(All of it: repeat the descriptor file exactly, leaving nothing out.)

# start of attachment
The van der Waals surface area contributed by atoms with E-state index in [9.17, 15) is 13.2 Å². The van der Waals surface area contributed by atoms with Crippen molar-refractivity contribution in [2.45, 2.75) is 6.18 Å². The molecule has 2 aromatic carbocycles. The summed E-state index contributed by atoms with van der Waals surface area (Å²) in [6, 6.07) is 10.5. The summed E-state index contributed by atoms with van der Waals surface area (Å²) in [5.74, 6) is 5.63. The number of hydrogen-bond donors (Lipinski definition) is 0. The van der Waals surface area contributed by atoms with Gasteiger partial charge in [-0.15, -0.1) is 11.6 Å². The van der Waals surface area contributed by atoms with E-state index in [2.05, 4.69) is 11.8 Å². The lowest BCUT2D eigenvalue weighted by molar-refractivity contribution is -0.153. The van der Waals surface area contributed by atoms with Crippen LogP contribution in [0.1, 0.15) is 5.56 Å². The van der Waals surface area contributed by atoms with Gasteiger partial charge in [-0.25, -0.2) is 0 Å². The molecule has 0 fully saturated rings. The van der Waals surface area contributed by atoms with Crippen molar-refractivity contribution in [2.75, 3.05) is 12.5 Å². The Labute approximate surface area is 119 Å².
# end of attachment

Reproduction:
The van der Waals surface area contributed by atoms with E-state index in [9.17, 15) is 13.2 Å². The van der Waals surface area contributed by atoms with Crippen molar-refractivity contribution in [2.45, 2.75) is 6.18 Å². The molecule has 2 aromatic carbocycles. The summed E-state index contributed by atoms with van der Waals surface area (Å²) in [6, 6.07) is 10.5. The summed E-state index contributed by atoms with van der Waals surface area (Å²) in [5.74, 6) is 5.63. The number of hydrogen-bond donors (Lipinski definition) is 0. The van der Waals surface area contributed by atoms with Gasteiger partial charge in [-0.15, -0.1) is 11.6 Å². The van der Waals surface area contributed by atoms with E-state index in [2.05, 4.69) is 11.8 Å². The lowest BCUT2D eigenvalue weighted by molar-refractivity contribution is -0.153. The van der Waals surface area contributed by atoms with Crippen LogP contribution in [0.1, 0.15) is 5.56 Å². The van der Waals surface area contributed by atoms with Gasteiger partial charge in [-0.25, -0.2) is 0 Å². The molecule has 0 fully saturated rings. The van der Waals surface area contributed by atoms with Crippen molar-refractivity contribution in [2.75, 3.05) is 12.5 Å². The Labute approximate surface area is 119 Å².